We have a problem and a lot of plastics

Plastic is everywhere: it is in the air we breathe, in the water we drink, it is the food we eat and in the clothes we wear. We have a plastics pollution problem, leaching into our environment and finding its way into our marine environment, being swept up to the Arctic, ingested by marine life causing harm, polluting our waterways and reducing the aesthetic value of the places we love the most. How we manage plastics is a serious issue, but things just got a bit more complicated.

We have a problem and a lot of plastics

The plastic mess we are in, what governments are doing and what the future holds

In the UK we recycle 38% of plastic packaging (842,000 tonnes) and we sent approximately 400,000 tonnes to China and Hong Kong for further processing. From January however, China has banned the import of waste due to “large amounts of dirty, even hazardous waste were mixed in the solid waste…causing serious harm to their environment.”

To date we have relied on sending scrap plastics to China – it is more profitable to sell to Asia as they have less tight controls on what can be exported. However, the recent ban means that the UK must find other export markets for our plastic waste, but it is doubtful that we will easily find markets that will accept the same low-quality plastic waste. This will mean better sorting processes, more resources and other disposal options for poor quality waste such as incineration, which are already coming up to capacity to avoid landfilling plastics in the UK.

How are governing bodies responding?

Although we currently do not have a legislative framework to deal with the issue this could change very quickly. Theresa May published the government’s 25 year environmental plan:  A Green Future and pledged to stop all avoidable plastics by 2042. The plan touches upon levies and packaging-free aisles. The commitment was welcomed but criticised for being too slow and vague. What Theresa May needs now is short-term plan to kickstart her pledge to phase out all avoidable plastics.

A Green Future looks especially light-touch compared to the European Union’s response. They put forward a plastic strategy which called for a more circular economy and have set a target to make all plastic packaging recyclable by 2030 and have pledged €100m (£89m) to finance innovation in this space.

Plastics was also a key discussion point at the World Economic Forum in Davos in January a meeting of governments and industry leaders. The Ellen MacArthur Foundation awarded a total of $1m for innovative solutions to stop plastics becoming waste, whilst industry giants such as Coca-Cola pledged to recycle a bottle for every bottle they produce. These acts acknowledge that plastic pollution is a global problem and not just for the UK.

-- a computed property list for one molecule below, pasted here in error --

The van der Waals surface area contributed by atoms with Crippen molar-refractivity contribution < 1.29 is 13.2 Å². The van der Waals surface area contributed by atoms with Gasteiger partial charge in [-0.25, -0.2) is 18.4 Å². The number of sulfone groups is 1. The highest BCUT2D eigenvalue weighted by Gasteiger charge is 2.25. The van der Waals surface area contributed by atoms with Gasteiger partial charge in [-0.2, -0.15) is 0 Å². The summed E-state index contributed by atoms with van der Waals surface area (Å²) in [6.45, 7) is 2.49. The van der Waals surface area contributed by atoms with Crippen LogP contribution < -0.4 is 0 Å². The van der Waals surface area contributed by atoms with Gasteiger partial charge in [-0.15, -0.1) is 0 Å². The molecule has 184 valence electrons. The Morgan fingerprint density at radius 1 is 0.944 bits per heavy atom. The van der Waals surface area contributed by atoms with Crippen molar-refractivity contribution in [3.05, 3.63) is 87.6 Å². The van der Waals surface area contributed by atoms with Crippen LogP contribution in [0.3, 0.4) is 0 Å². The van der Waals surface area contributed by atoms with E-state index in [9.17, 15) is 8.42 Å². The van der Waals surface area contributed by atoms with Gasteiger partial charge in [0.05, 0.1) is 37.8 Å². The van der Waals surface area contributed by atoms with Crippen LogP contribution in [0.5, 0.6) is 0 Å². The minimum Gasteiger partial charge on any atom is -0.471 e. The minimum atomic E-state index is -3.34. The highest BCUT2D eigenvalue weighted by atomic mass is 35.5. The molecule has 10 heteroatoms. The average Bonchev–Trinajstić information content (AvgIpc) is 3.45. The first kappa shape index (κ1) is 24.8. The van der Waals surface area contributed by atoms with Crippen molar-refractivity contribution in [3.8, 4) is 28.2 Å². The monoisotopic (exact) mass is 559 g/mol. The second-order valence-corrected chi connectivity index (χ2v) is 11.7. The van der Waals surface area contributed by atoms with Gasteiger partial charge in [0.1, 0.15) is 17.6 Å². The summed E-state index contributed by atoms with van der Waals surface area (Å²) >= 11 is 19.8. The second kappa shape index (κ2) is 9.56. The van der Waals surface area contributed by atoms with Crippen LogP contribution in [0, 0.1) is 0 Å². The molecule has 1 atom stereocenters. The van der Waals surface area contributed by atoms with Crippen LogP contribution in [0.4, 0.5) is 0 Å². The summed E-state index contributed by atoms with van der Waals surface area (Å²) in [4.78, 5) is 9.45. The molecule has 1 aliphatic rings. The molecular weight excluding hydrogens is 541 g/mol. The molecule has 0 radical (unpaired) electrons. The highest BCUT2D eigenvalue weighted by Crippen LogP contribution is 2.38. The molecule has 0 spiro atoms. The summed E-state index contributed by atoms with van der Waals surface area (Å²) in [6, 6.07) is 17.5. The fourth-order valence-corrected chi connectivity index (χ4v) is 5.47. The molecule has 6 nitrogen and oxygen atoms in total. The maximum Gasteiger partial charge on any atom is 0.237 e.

What does this mean for plastics?

Plastics are not going to disappear, but the way we think about, treat and use plastics will change throughout the entire lifecycle. Plastics have provided huge advances in human development in medicine, electronics, construction and many more. Plastics also provide many sustainability benefits such as preserving food helping us to avoid food waste, it is used as insulation reducing heating or lightweight automobile parts to reduce fuel consumption. Alone in Europe, the plastic sector employs 1.5 million people and generates a turnover of EUR 340 billion in 2015.

However, how we make, use and dispose of single-use plastics today is unsustainable and having a detrimental to our marine environment. We must revisit how we use and treat plastics at every stage of the life cycle to curb our consumption and mitigate plastic pollution in the environment. This requires a cross-sectoral approach which includes governments, businesses and consumers alike. Innovation will be a key driver of success with some of the current ideas including the following: 

Proposed solutions to plastic pollution at the different life cycle stages  

What should your business do?

Businesses in the UK are starting to review how they use plastics to stay ahead of the curve before stricter legal requirements are announced and further taxes and fees are introduced. As a business you should be reviewing the following four key areas to understand and mitigate your plastic footprint:

Branded company products or packaging review: if you produce or sell plastic goods, your business should carry out a full cycle review of the product or packaging in use to understand the impacts and how they can be avoided or reduced. Read our story on plastic packaging alternatives for solutions on using sustainable packaging. 

Operational review: identify and review any single-use plastics your business purchases and understand whether this can be avoided or reduced.

Supply chain review: To get goods to you, single-use plastics will be used and entering your sites. Engage with your suppliers to understand how this can be avoided or minimised.

Make a statement: we at Carbon Smart are on a journey to eliminate single-use plastic. Your business should set out on its own journey too. It may well take  several years but clearly communicated intent is a great first step.

Jessica Cresswell is a Senior Consultant at Carbon Smart

Action inspires action. Stay ahead of the curve with sustainability and energy newsletters from edie